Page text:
March 12, 2016 / 1:26 PM / 4 years ago

Mozambique "tuna bond" heads toward default waters

JOHANNESBURG, March 12 (Reuters) - Debt issued by Mozambique’s state-run tuna-fishing company Ematum may net a ratings downgrade after the agency Fitch said the state’s offer to exchange outstanding liabilities for a fixed rate sovereign note could represent a default.

Dubbed the tuna bond, the original $850 million bond was issued in 2013 and presented as funding for “tuna fishing and related infrastructure” although it quickly became apparent that much of the cash was for maritime surveillance and security.

Fitch said late on Friday it was placing Mozambique’s Long-term foreign and local currency Issuer Default Ratings (IDRs) of ‘B’ on Rating Watch Negative (RWN) because of its concerns about the bond.

Such a move would be a fresh blow to the deteriorating investor image of Mozambique, one of the world’s poorest countries, which sits on vast untapped reserves of natural gas but has been hard hit by the slump in global commodity prices.

Mozambique this week asked holders of bonds in Ematum to swap the debt for new U.S. dollar-denominated 2023 bonds to smooth its debt maturity profile.

The Mozambique government is offering to exchange 2020 maturing bonds, with $697 million outstanding that paid a 6.305 percent coupon, into a new fixed rate sovereign note due 2023.

“In Fitch’s view, the offer could constitute a Distressed Debt Exchange (DDE) under the agency’s criteria, which we would consider a default event,” Fitch said in a statement.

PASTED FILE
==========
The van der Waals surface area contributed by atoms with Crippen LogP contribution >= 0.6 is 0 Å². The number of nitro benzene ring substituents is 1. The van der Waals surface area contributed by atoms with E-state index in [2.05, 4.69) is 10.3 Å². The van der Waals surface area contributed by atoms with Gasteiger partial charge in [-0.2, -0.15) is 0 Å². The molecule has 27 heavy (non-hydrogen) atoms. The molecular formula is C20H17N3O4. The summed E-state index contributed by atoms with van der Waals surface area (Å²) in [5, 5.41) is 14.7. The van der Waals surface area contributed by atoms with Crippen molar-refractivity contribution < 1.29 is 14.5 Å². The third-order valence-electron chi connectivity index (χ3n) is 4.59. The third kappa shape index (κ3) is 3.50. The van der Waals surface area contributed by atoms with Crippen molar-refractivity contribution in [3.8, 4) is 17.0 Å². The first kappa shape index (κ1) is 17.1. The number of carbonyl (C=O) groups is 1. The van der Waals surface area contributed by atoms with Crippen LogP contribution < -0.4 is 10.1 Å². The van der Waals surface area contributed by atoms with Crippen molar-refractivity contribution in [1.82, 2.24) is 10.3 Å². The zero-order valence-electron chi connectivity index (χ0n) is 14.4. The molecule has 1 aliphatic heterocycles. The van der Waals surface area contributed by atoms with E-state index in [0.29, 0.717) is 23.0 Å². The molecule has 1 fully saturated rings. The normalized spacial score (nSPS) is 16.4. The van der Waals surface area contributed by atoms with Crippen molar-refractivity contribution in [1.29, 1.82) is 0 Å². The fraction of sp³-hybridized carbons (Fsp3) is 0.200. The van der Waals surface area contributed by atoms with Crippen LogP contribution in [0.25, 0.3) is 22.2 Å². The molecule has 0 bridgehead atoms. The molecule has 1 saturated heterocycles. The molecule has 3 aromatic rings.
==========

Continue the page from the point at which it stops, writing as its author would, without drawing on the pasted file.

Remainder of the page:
“If Fitch deems the exchange offer to be a DDE, the agency would downgrade Mozambique’s Long-term foreign currency Issuer Default Ratings to ‘C’ from ‘B’, indicating that default is highly likely in the near term,” it said.

Conversely, Fitch said it could remove the rating watch if the transaction was not judged to be a distressed debt exchange.

“The funds raised were originally intended for the development of Ematum’s tuna-fishing capabilities, but according to the IMF, $500 million was spent on maritime security equipment instead,” Fitch said.

“The government subsequently incorporated the $500 million into the budget while the remaining $350 million is booked on Ematum’s balance sheet,” it said.

Mozambique is set to publish more details of its exchange offer, including coupon and pricing, on March 17.

The metical currency has fallen by a third against the dollar over the past 12 months as investors worry about the government’s ability to manage its finances. (Editing by Andrew Bolton)

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